From: Lucas Gonze (firstname.lastname@example.org)
Date: Fri Dec 22 2000 - 10:48:38 PST
Best to make a distinction between P2P and decentralization. The first is, well,
whatever is like Napster. The second is the stuff you are talking about.
Jeff Kay's feelings about hype overwhelming reality express how I feel about the
situation perfectly. It's not just annoying to see projects that have nothing to do
with decentralization issue press releases adding P2P to their buzzword list, it
makes it harder for real P2P projects to break through the clutter. This drives me
bananas but there is nothing I can do about it. And for all those forkers who have
done exactly that, I will not name names but you owe me a drink, Adam.
Even though Napster is a hybrid model, not purely decentralized, it is the canonical
P2P project. To me Napster is about making use of resources stranded on clients.
Popular Power is P2P but it is not decentralized. Decentralization is one technique
to do this.
> Oh, come ON!!!
> Napster isn't a real P2P solution, Napster is a bunch of independent,
> not able to share data between them servers that are "centralized"
> through a round robin MX or layer 3/4 load balancing or equivalent.
> Napster *is* a centralized server with a fat pipe, it's just a pile of
> them instead of one.
> Client lookup to server, followed by client to client contact is a
> centralized solution relying on a distributed data model. Napster she
> go poof, Nappieboys canna talk to each other unless somebody put up new
> server, compris?
> A truly P2P service would rely on dynamic discovery of root-server
> equivalents, kinda like Anubis
> (http://www.virtual.net/Projects/Anubis/), something I wrote up in 1994
> and presented at Defcon 2 (my first and only) but never bothered to
> publish 'cause it was so damn obvious. You can put all kinds of layers
> of indirection in there to minimize data obligations (or maximize them),
> use out of band pre-negotiated channels to exchange root server
> information, decide you have transfinite resources and do a subscriber
> multicast ring for root lookups, etc etc etc.
> All P2P is just a mapping service between arbitrary-string-A and
> network-reachable-address-B, with however many layers of indirection you
> want to put in there. That's all. No magic. Everybody can be a client
> and everybody can be a server. Just like the OLD net, the one they
> called ARPA, before people got used to thinking of a bunch of glorified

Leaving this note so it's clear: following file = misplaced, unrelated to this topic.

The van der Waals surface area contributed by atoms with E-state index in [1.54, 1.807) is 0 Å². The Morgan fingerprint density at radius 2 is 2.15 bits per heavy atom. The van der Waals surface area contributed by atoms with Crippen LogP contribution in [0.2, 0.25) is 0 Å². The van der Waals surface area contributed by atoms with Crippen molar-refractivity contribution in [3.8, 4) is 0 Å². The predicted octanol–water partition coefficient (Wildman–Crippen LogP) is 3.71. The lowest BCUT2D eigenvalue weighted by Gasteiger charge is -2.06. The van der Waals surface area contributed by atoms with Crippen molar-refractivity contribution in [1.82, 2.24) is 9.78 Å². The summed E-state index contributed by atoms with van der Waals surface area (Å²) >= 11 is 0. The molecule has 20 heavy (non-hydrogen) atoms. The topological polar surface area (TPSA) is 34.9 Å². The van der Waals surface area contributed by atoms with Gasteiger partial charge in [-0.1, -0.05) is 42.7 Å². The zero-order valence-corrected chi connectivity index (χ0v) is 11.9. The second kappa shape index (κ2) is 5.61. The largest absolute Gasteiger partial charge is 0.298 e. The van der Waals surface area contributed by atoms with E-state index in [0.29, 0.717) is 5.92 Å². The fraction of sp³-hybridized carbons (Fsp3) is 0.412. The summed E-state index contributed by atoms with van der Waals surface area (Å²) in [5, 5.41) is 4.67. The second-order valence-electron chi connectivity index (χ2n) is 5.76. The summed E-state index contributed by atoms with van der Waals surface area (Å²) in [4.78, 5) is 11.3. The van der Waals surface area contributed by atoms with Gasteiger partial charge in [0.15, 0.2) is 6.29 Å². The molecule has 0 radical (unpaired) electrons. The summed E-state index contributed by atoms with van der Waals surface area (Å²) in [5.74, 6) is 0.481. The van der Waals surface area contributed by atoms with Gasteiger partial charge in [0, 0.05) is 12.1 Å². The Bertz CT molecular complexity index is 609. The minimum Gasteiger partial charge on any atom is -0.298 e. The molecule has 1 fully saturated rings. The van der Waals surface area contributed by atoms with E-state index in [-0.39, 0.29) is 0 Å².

> terminals with 8086 chips in them as "computers" instead of "dumb nodes"
> and thus confused everybody else into forgetting what "host" and
> "server" meant.
> C'mon you guys, you know this stuff. As St. Dogbert says, "Don't make
> me come over there..."
> Lucas Gonze wrote:
> > The scalability of Napster doesn't just apply to disk and pipe, it also
> allows them
> > to scale as a tastemaker. At Walmart, the need for economies of scale
> forces them to
> > provide one-size-fits-all choices. As Napster grows it supports smaller
> and smaller
> > niches.
> > How could something as timely, stupid and irresponsible as those fake
> Danger Kitty
> > cuts ever show up on a centralized server? The degree to which Napster
> is responsive
> > to their users would be nearly impossible to reach with a centralized
> system. This
> > is like the Santa Claus problem. Santa really doesn't have time to find
> out that I
> > like orange mittens but not red, but if each kid has a parent to track
> their taste it
> > is completely practical.
> > - Lucas
> > > You're saying Napster could have been done by anyone with a big server
> > > farm and a fat pipe? Isn't that true of most P2P projects? Couldn't SETI
> > > be run on a big Beowulf cluster at NASA? I think the point of Napster was
> > > that Shawn didn't have a server farm, and didn't have a fat pipe, and that
> > > P2P allowed the users to get around that resource limitation.
> > >
> > > I don't know whether, historically, Shawn thought of the resources first
> > > or the (alleged) copyright circumvention first, but even if there were no
> > > copyright issues, P2P file sharing let them solve a problem through peers
> > > when they couldn't afford a centralized solution.
> > >
> > > -Matt Jensen
> > > NewsBlip.com
> > > Seattle
> > >
> > >
> Strata Rose Chalup [KF6NBZ] email@example.com
> VirtualNet Consulting http://www.virtual.net/
> ** ISP/ASP Systems Integration, Architecture, & Project Management **
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